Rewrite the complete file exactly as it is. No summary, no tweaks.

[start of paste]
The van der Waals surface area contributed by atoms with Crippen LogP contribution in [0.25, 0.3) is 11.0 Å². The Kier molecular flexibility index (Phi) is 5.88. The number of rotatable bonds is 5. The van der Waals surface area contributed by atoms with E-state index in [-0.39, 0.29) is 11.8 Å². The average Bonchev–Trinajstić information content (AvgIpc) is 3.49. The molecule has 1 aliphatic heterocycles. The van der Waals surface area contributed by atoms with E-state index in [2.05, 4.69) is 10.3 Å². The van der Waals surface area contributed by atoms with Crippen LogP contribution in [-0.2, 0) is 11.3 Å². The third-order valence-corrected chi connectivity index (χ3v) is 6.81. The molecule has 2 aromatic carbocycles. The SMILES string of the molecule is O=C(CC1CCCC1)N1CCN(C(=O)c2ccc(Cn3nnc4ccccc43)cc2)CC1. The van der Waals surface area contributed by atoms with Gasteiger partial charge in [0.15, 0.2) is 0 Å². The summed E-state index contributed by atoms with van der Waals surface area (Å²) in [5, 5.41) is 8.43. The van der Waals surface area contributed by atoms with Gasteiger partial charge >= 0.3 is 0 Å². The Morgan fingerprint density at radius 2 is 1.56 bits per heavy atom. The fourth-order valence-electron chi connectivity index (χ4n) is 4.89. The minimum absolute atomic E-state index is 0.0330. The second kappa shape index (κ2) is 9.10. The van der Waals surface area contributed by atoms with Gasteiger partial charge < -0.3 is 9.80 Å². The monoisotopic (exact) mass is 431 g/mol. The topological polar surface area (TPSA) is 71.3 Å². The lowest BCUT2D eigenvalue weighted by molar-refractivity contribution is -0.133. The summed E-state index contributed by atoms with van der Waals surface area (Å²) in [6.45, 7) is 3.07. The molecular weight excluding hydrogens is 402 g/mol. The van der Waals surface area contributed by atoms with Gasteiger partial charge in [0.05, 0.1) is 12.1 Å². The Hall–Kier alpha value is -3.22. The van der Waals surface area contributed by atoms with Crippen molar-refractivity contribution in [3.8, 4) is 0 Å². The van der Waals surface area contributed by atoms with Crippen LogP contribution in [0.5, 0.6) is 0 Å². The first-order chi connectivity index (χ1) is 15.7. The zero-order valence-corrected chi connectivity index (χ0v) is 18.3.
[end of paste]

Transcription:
The van der Waals surface area contributed by atoms with Crippen LogP contribution in [0.25, 0.3) is 11.0 Å². The Kier molecular flexibility index (Phi) is 5.88. The number of rotatable bonds is 5. The van der Waals surface area contributed by atoms with E-state index in [-0.39, 0.29) is 11.8 Å². The average Bonchev–Trinajstić information content (AvgIpc) is 3.49. The molecule has 1 aliphatic heterocycles. The van der Waals surface area contributed by atoms with E-state index in [2.05, 4.69) is 10.3 Å². The van der Waals surface area contributed by atoms with Crippen LogP contribution in [-0.2, 0) is 11.3 Å². The third-order valence-corrected chi connectivity index (χ3v) is 6.81. The molecule has 2 aromatic carbocycles. The SMILES string of the molecule is O=C(CC1CCCC1)N1CCN(C(=O)c2ccc(Cn3nnc4ccccc43)cc2)CC1. The van der Waals surface area contributed by atoms with Gasteiger partial charge in [0.15, 0.2) is 0 Å². The summed E-state index contributed by atoms with van der Waals surface area (Å²) in [5, 5.41) is 8.43. The van der Waals surface area contributed by atoms with Gasteiger partial charge >= 0.3 is 0 Å². The Morgan fingerprint density at radius 2 is 1.56 bits per heavy atom. The fourth-order valence-electron chi connectivity index (χ4n) is 4.89. The minimum absolute atomic E-state index is 0.0330. The second kappa shape index (κ2) is 9.10. The van der Waals surface area contributed by atoms with Gasteiger partial charge < -0.3 is 9.80 Å². The monoisotopic (exact) mass is 431 g/mol. The topological polar surface area (TPSA) is 71.3 Å². The lowest BCUT2D eigenvalue weighted by molar-refractivity contribution is -0.133. The summed E-state index contributed by atoms with van der Waals surface area (Å²) in [6.45, 7) is 3.07. The molecular weight excluding hydrogens is 402 g/mol. The van der Waals surface area contributed by atoms with Gasteiger partial charge in [0.05, 0.1) is 12.1 Å². The Hall–Kier alpha value is -3.22. The van der Waals surface area contributed by atoms with Crippen molar-refractivity contribution in [3.8, 4) is 0 Å². The van der Waals surface area contributed by atoms with Crippen LogP contribution in [0.5, 0.6) is 0 Å². The first-order chi connectivity index (χ1) is 15.7. The zero-order valence-corrected chi connectivity index (χ0v) is 18.3.